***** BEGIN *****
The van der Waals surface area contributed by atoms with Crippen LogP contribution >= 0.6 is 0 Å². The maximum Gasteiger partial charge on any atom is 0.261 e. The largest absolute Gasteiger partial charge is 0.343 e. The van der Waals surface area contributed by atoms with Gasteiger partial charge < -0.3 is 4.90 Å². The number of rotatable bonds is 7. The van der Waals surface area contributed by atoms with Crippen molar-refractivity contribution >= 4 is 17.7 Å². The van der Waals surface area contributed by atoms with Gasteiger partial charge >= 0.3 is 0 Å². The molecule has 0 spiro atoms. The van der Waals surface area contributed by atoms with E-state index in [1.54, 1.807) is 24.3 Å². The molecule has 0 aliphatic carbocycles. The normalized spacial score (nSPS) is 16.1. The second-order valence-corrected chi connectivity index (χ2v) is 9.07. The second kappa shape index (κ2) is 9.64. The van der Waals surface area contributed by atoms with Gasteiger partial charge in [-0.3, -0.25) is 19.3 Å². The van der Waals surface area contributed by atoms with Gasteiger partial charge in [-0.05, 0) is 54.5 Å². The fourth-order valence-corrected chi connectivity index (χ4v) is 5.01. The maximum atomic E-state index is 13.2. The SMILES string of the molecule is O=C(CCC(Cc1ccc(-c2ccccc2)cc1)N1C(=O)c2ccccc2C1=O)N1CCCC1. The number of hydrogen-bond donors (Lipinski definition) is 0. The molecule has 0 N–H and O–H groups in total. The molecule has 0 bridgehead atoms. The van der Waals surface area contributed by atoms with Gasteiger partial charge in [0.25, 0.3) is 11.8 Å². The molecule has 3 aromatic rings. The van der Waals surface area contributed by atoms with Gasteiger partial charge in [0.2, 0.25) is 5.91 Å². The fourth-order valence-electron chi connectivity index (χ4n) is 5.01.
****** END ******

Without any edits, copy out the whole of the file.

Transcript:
The van der Waals surface area contributed by atoms with Crippen LogP contribution >= 0.6 is 0 Å². The maximum Gasteiger partial charge on any atom is 0.261 e. The largest absolute Gasteiger partial charge is 0.343 e. The van der Waals surface area contributed by atoms with Gasteiger partial charge < -0.3 is 4.90 Å². The number of rotatable bonds is 7. The van der Waals surface area contributed by atoms with Crippen molar-refractivity contribution >= 4 is 17.7 Å². The van der Waals surface area contributed by atoms with Gasteiger partial charge >= 0.3 is 0 Å². The molecule has 0 spiro atoms. The van der Waals surface area contributed by atoms with E-state index in [1.54, 1.807) is 24.3 Å². The molecule has 0 aliphatic carbocycles. The normalized spacial score (nSPS) is 16.1. The second-order valence-corrected chi connectivity index (χ2v) is 9.07. The second kappa shape index (κ2) is 9.64. The van der Waals surface area contributed by atoms with Gasteiger partial charge in [-0.3, -0.25) is 19.3 Å². The van der Waals surface area contributed by atoms with Gasteiger partial charge in [-0.05, 0) is 54.5 Å². The fourth-order valence-corrected chi connectivity index (χ4v) is 5.01. The maximum atomic E-state index is 13.2. The SMILES string of the molecule is O=C(CCC(Cc1ccc(-c2ccccc2)cc1)N1C(=O)c2ccccc2C1=O)N1CCCC1. The number of hydrogen-bond donors (Lipinski definition) is 0. The molecule has 0 N–H and O–H groups in total. The molecule has 0 bridgehead atoms. The van der Waals surface area contributed by atoms with Gasteiger partial charge in [0.25, 0.3) is 11.8 Å². The molecule has 3 aromatic rings. The van der Waals surface area contributed by atoms with Gasteiger partial charge in [0.2, 0.25) is 5.91 Å². The fourth-order valence-electron chi connectivity index (χ4n) is 5.01.